quotation took no exception to the RFQ requirements and addressed the nine
tasks in the RFQ.
    
We recognize that the agency may have reasonably desired, and certainly
could have required, that technical proposals include a detailed plan, as
well as evidence of the vendors' understanding of the requirements and
their qualifications and experience.  That would be altogether appropriate
and within the agency's discretion.  Stating such desires and requirements
is the purpose of evaluation criteria in a solicitation, and it is to
provide transparency in our federal procurement process and fairness for
those competing for federal contracts that, as explained above, agencies
are required by procurement law to set out in the solicitation the
evaluation criteria, and then to follow them.  Here, the RFQ did not put
vendors on notice of any of the requirements that the agency has now
identified.[1]  In our view, it would be unfair for the agency, after the
fact, to evaluate technical proposals based on criteria that the agency
was required to identify before vendors submitted those proposals.  See
FAR S:S: 13.106-1(a)(2), 13.106‑2(a)(2).  We therefore sustain the
protest.
    
We recommend that the agency amend the RFQ to state the desired content of
proposals and the criteria to be applied in evaluating them and selecting
the winner.[2]  The agency should obtain revised quotations and if, upon
reviewing quotations in response to the amended RFQ, the agency selects
other than Policy Research, we recommend that HHS cancel that firm's
purchase order and award to the selected company.  We also recommend that
the protester be reimbursed the reasonable costs of filing and pursuing
the protest, including attorneys' fees.  4 C.F.R. S: 21.8(d)(1) (2002).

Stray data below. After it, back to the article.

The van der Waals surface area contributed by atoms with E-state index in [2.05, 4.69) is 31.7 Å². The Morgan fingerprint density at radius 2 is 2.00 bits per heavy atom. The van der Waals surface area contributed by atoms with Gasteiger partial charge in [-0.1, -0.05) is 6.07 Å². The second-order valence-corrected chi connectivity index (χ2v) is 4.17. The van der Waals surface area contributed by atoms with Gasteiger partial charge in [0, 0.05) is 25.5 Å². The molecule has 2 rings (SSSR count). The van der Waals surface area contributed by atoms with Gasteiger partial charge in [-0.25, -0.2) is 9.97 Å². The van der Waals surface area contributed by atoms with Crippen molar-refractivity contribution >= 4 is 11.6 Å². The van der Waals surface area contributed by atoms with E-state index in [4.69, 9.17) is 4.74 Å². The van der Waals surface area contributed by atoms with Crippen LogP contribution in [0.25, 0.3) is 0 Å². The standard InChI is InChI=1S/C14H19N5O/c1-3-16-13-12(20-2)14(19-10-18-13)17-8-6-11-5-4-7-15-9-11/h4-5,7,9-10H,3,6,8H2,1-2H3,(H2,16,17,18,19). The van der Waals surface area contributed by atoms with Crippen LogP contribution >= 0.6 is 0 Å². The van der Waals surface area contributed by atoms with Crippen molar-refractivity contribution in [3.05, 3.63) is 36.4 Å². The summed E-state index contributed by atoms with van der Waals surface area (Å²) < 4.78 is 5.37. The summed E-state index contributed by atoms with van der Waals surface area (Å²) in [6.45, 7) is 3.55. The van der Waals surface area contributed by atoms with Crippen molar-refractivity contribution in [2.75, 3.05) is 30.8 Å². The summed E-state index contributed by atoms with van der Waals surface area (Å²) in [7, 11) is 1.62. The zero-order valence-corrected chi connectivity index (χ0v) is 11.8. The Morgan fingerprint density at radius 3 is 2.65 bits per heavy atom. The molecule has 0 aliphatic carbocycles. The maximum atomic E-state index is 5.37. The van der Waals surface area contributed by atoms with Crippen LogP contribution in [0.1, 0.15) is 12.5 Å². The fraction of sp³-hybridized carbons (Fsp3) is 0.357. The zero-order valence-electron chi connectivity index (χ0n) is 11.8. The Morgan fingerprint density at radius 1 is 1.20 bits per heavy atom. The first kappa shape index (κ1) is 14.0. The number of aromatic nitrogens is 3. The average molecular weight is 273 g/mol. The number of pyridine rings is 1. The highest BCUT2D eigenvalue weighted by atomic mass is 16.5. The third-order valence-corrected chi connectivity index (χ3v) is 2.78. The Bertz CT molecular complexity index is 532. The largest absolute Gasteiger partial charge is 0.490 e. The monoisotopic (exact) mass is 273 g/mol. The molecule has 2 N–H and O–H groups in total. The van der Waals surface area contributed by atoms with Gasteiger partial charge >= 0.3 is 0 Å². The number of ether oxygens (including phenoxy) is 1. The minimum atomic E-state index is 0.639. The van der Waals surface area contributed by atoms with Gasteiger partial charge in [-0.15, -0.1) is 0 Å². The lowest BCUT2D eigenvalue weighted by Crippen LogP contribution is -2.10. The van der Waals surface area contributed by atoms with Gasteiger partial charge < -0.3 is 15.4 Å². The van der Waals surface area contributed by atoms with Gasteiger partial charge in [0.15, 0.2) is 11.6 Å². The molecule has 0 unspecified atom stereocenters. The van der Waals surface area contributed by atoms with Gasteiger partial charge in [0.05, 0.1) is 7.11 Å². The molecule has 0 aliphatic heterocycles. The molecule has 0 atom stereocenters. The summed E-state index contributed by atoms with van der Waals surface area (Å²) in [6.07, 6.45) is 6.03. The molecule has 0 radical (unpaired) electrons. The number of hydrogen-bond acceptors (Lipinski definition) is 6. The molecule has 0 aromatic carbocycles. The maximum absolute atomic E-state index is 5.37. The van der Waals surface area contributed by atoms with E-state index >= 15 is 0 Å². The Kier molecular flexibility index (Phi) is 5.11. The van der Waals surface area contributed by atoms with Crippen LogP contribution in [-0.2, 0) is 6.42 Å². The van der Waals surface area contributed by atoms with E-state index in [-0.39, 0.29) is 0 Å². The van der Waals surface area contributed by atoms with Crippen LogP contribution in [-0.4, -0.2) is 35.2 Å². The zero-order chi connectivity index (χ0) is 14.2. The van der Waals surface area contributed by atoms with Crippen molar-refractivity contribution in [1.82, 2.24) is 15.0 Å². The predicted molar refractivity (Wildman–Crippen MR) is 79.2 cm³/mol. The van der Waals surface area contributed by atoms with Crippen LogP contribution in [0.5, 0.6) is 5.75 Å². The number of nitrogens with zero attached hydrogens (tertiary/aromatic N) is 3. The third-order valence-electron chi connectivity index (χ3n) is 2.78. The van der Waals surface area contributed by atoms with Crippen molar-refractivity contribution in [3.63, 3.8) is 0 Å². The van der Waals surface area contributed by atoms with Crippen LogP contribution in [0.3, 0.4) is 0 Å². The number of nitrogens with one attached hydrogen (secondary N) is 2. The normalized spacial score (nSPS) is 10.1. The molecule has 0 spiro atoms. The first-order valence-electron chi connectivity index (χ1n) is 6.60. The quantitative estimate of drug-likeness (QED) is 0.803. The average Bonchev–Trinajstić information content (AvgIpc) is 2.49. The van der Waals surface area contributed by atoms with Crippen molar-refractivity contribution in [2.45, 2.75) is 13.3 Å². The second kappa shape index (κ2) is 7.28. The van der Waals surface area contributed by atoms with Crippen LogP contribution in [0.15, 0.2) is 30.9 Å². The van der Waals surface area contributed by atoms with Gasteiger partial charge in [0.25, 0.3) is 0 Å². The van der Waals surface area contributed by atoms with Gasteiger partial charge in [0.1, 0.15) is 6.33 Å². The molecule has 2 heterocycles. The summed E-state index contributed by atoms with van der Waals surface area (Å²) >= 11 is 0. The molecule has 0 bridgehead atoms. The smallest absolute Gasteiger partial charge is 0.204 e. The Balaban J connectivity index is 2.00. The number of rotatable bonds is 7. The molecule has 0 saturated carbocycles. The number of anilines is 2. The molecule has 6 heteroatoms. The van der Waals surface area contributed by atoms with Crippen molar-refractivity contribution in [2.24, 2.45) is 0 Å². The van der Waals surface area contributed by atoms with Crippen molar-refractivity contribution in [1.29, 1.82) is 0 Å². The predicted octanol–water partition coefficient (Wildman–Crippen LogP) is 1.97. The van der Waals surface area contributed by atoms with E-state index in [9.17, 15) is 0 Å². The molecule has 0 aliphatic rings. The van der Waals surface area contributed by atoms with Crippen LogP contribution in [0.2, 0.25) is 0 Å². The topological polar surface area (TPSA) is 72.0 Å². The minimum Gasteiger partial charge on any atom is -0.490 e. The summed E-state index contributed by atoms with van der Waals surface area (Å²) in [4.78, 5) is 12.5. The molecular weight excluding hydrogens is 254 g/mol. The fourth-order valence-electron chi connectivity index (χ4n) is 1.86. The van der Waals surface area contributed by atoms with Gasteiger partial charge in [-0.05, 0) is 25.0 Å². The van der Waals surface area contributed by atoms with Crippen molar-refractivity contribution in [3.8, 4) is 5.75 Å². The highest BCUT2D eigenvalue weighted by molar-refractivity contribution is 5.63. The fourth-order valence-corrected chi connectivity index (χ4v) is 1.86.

The protester should submit its certified claim for such costs, detailing
the time expended and the costs incurred, directly to the contracting
agency within 60 days after the receipt of this decision.
    
The protest is sustained.
    
Anthony H. Gamboa
General Counsel
    

   ------------------------

   [1] This case is similar in some respects to Forestry, Surveys & Data and
American Artisan Prods., Inc., supra, which also involved procurements
conducted under simplified acquisition procedures, where the agency
required technical proposals but did not describe how they would be
considered in the award evaluation.  In those cases, we found the
protesters were not prejudiced by the agency's consideration of the
technical proposal in the award evaluation.  However, in both those cases,
unlike the present case, the RFQs described what was to be addressed in
the technical proposals so that the vendors were put on notice of what was
to be evaluated. 
[2] Here, the contracting agency decided to continue performance based on
a finding that to do so would be in the best interest of the government. 
When an agency relies on that basis to continue performance, the
Competition in Contracting Act of 1984 requires our Office to make our
recommendation without regard to any cost or disruption from terminating,
recompeting, or reawarding the contract.  31 U.S.C. S: 3554(b)(2) (2000);
4 C.F.R. S: 21.8(c) (2002).